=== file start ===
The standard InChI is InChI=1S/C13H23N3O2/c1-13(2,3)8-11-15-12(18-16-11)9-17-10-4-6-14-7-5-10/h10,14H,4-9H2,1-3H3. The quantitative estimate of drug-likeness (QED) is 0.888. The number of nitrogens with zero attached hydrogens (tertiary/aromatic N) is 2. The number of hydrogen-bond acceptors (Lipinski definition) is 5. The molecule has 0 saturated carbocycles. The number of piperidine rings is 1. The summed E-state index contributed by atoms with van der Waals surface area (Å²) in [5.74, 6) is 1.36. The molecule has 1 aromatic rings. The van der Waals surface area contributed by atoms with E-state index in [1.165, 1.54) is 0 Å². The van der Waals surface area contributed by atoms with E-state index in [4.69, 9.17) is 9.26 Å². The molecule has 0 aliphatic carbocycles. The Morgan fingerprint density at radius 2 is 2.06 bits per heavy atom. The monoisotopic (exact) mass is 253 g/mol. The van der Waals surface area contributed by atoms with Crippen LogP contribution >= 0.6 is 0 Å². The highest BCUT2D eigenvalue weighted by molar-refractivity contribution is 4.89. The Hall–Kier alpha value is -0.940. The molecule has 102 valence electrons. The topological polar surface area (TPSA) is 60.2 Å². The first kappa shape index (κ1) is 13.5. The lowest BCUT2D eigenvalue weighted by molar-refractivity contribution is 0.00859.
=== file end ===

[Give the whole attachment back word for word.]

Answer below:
The standard InChI is InChI=1S/C13H23N3O2/c1-13(2,3)8-11-15-12(18-16-11)9-17-10-4-6-14-7-5-10/h10,14H,4-9H2,1-3H3. The quantitative estimate of drug-likeness (QED) is 0.888. The number of nitrogens with zero attached hydrogens (tertiary/aromatic N) is 2. The number of hydrogen-bond acceptors (Lipinski definition) is 5. The molecule has 0 saturated carbocycles. The number of piperidine rings is 1. The summed E-state index contributed by atoms with van der Waals surface area (Å²) in [5.74, 6) is 1.36. The molecule has 1 aromatic rings. The van der Waals surface area contributed by atoms with E-state index in [1.165, 1.54) is 0 Å². The van der Waals surface area contributed by atoms with E-state index in [4.69, 9.17) is 9.26 Å². The molecule has 0 aliphatic carbocycles. The Morgan fingerprint density at radius 2 is 2.06 bits per heavy atom. The monoisotopic (exact) mass is 253 g/mol. The van der Waals surface area contributed by atoms with Crippen LogP contribution >= 0.6 is 0 Å². The highest BCUT2D eigenvalue weighted by molar-refractivity contribution is 4.89. The Hall–Kier alpha value is -0.940. The molecule has 102 valence electrons. The topological polar surface area (TPSA) is 60.2 Å². The first kappa shape index (κ1) is 13.5. The lowest BCUT2D eigenvalue weighted by molar-refractivity contribution is 0.00859.